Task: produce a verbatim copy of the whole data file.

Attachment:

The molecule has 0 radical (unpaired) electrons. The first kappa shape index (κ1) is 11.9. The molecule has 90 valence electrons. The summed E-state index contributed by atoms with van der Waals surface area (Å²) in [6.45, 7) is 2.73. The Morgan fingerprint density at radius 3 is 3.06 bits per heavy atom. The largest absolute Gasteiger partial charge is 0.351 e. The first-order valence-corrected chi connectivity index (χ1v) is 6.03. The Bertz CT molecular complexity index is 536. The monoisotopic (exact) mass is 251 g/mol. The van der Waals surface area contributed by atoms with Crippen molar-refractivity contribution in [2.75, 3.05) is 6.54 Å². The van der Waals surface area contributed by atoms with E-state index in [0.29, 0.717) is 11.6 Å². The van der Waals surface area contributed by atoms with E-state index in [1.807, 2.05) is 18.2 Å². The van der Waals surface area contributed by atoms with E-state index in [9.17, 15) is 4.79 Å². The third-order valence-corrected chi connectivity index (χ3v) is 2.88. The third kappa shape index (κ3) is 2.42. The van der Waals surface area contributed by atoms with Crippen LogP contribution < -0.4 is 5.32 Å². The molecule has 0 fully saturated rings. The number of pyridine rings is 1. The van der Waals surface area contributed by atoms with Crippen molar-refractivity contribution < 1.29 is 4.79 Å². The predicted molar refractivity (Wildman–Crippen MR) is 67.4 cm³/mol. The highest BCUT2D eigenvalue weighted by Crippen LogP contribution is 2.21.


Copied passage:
The molecule has 0 radical (unpaired) electrons. The first kappa shape index (κ1) is 11.9. The molecule has 90 valence electrons. The summed E-state index contributed by atoms with van der Waals surface area (Å²) in [6.45, 7) is 2.73. The Morgan fingerprint density at radius 3 is 3.06 bits per heavy atom. The largest absolute Gasteiger partial charge is 0.351 e. The first-order valence-corrected chi connectivity index (χ1v) is 6.03. The Bertz CT molecular complexity index is 536. The monoisotopic (exact) mass is 251 g/mol. The van der Waals surface area contributed by atoms with Crippen molar-refractivity contribution in [2.75, 3.05) is 6.54 Å². The van der Waals surface area contributed by atoms with E-state index in [0.29, 0.717) is 11.6 Å². The van der Waals surface area contributed by atoms with E-state index in [1.807, 2.05) is 18.2 Å². The van der Waals surface area contributed by atoms with E-state index in [9.17, 15) is 4.79 Å². The third-order valence-corrected chi connectivity index (χ3v) is 2.88. The third kappa shape index (κ3) is 2.42. The van der Waals surface area contributed by atoms with Crippen LogP contribution < -0.4 is 5.32 Å². The molecule has 0 fully saturated rings. The number of pyridine rings is 1. The van der Waals surface area contributed by atoms with Crippen molar-refractivity contribution < 1.29 is 4.79 Å². The predicted molar refractivity (Wildman–Crippen MR) is 67.4 cm³/mol. The highest BCUT2D eigenvalue weighted by Crippen LogP contribution is 2.21.